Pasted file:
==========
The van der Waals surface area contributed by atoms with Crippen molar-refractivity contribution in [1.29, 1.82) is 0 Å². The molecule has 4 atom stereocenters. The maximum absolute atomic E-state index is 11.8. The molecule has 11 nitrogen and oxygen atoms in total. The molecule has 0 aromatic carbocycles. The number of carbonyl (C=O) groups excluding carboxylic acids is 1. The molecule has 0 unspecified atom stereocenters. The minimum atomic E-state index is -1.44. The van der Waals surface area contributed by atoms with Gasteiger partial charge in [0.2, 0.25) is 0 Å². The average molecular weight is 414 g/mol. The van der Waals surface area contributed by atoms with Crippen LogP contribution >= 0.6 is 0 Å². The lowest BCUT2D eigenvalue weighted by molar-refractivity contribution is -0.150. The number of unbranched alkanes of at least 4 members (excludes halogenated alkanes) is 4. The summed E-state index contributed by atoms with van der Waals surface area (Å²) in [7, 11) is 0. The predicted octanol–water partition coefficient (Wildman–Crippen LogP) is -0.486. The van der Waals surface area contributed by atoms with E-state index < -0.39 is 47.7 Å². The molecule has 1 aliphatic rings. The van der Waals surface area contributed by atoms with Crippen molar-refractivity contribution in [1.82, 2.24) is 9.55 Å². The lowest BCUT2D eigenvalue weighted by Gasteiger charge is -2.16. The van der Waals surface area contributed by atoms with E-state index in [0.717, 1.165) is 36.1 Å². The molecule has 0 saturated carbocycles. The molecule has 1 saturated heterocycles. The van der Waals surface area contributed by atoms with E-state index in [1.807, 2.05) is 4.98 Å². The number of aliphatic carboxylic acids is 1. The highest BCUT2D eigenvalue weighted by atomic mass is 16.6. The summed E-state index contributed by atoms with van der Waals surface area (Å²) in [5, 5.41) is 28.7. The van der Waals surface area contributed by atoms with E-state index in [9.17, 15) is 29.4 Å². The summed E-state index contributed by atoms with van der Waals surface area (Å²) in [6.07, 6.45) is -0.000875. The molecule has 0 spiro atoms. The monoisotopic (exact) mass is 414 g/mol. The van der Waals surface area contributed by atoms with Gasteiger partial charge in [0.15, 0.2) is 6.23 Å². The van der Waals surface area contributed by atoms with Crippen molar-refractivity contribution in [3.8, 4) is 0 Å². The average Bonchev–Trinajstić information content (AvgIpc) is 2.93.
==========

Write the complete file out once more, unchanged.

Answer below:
The van der Waals surface area contributed by atoms with Crippen molar-refractivity contribution in [1.29, 1.82) is 0 Å². The molecule has 4 atom stereocenters. The maximum absolute atomic E-state index is 11.8. The molecule has 11 nitrogen and oxygen atoms in total. The molecule has 0 aromatic carbocycles. The number of carbonyl (C=O) groups excluding carboxylic acids is 1. The molecule has 0 unspecified atom stereocenters. The minimum atomic E-state index is -1.44. The van der Waals surface area contributed by atoms with Gasteiger partial charge in [0.2, 0.25) is 0 Å². The average molecular weight is 414 g/mol. The van der Waals surface area contributed by atoms with Crippen LogP contribution >= 0.6 is 0 Å². The lowest BCUT2D eigenvalue weighted by molar-refractivity contribution is -0.150. The number of unbranched alkanes of at least 4 members (excludes halogenated alkanes) is 4. The summed E-state index contributed by atoms with van der Waals surface area (Å²) in [7, 11) is 0. The predicted octanol–water partition coefficient (Wildman–Crippen LogP) is -0.486. The van der Waals surface area contributed by atoms with E-state index < -0.39 is 47.7 Å². The molecule has 1 aliphatic rings. The van der Waals surface area contributed by atoms with Crippen molar-refractivity contribution in [1.82, 2.24) is 9.55 Å². The lowest BCUT2D eigenvalue weighted by Gasteiger charge is -2.16. The van der Waals surface area contributed by atoms with E-state index in [0.717, 1.165) is 36.1 Å². The molecule has 0 saturated carbocycles. The molecule has 1 saturated heterocycles. The van der Waals surface area contributed by atoms with E-state index in [1.807, 2.05) is 4.98 Å². The number of aliphatic carboxylic acids is 1. The highest BCUT2D eigenvalue weighted by atomic mass is 16.6. The summed E-state index contributed by atoms with van der Waals surface area (Å²) in [5, 5.41) is 28.7. The van der Waals surface area contributed by atoms with E-state index in [9.17, 15) is 29.4 Å². The summed E-state index contributed by atoms with van der Waals surface area (Å²) in [6.07, 6.45) is -0.000875. The molecule has 0 spiro atoms. The monoisotopic (exact) mass is 414 g/mol. The van der Waals surface area contributed by atoms with Gasteiger partial charge in [0.15, 0.2) is 6.23 Å². The van der Waals surface area contributed by atoms with Crippen molar-refractivity contribution in [3.8, 4) is 0 Å². The average Bonchev–Trinajstić information content (AvgIpc) is 2.93.